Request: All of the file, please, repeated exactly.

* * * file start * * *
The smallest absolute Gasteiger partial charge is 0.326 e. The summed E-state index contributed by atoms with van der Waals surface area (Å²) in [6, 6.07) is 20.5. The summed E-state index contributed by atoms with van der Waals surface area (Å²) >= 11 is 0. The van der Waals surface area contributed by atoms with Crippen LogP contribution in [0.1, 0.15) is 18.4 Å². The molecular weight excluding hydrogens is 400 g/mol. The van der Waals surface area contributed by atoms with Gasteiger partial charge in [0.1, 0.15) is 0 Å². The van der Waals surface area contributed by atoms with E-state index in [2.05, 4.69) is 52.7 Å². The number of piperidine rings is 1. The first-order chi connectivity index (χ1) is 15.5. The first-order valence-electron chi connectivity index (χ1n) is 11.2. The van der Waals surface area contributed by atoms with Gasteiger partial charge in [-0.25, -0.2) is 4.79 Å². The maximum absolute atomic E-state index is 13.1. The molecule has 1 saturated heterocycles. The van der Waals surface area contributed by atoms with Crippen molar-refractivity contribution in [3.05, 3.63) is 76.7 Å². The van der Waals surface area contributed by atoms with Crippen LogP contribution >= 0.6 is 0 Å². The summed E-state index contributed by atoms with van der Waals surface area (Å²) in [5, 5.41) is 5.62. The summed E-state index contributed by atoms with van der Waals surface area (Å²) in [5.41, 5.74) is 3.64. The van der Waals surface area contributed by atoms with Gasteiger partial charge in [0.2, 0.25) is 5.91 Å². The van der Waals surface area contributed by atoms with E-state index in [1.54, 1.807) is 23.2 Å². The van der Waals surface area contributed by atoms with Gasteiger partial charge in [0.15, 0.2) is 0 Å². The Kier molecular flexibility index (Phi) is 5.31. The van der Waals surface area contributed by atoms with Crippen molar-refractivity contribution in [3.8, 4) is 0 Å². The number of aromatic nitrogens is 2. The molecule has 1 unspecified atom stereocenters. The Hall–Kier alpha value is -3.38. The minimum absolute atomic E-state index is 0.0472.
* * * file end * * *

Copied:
The smallest absolute Gasteiger partial charge is 0.326 e. The summed E-state index contributed by atoms with van der Waals surface area (Å²) in [6, 6.07) is 20.5. The summed E-state index contributed by atoms with van der Waals surface area (Å²) >= 11 is 0. The van der Waals surface area contributed by atoms with Crippen LogP contribution in [0.1, 0.15) is 18.4 Å². The molecular weight excluding hydrogens is 400 g/mol. The van der Waals surface area contributed by atoms with Gasteiger partial charge in [0.1, 0.15) is 0 Å². The van der Waals surface area contributed by atoms with E-state index in [2.05, 4.69) is 52.7 Å². The number of piperidine rings is 1. The first-order chi connectivity index (χ1) is 15.5. The first-order valence-electron chi connectivity index (χ1n) is 11.2. The van der Waals surface area contributed by atoms with Gasteiger partial charge in [-0.25, -0.2) is 4.79 Å². The maximum absolute atomic E-state index is 13.1. The molecule has 1 saturated heterocycles. The van der Waals surface area contributed by atoms with Crippen molar-refractivity contribution in [3.05, 3.63) is 76.7 Å². The van der Waals surface area contributed by atoms with Crippen LogP contribution >= 0.6 is 0 Å². The summed E-state index contributed by atoms with van der Waals surface area (Å²) in [5, 5.41) is 5.62. The summed E-state index contributed by atoms with van der Waals surface area (Å²) in [5.41, 5.74) is 3.64. The van der Waals surface area contributed by atoms with Gasteiger partial charge in [0.2, 0.25) is 5.91 Å². The van der Waals surface area contributed by atoms with E-state index in [1.54, 1.807) is 23.2 Å². The van der Waals surface area contributed by atoms with Gasteiger partial charge in [0.15, 0.2) is 0 Å². The Kier molecular flexibility index (Phi) is 5.31. The van der Waals surface area contributed by atoms with Crippen molar-refractivity contribution in [3.8, 4) is 0 Å². The number of aromatic nitrogens is 2. The molecule has 1 unspecified atom stereocenters. The Hall–Kier alpha value is -3.38. The minimum absolute atomic E-state index is 0.0472.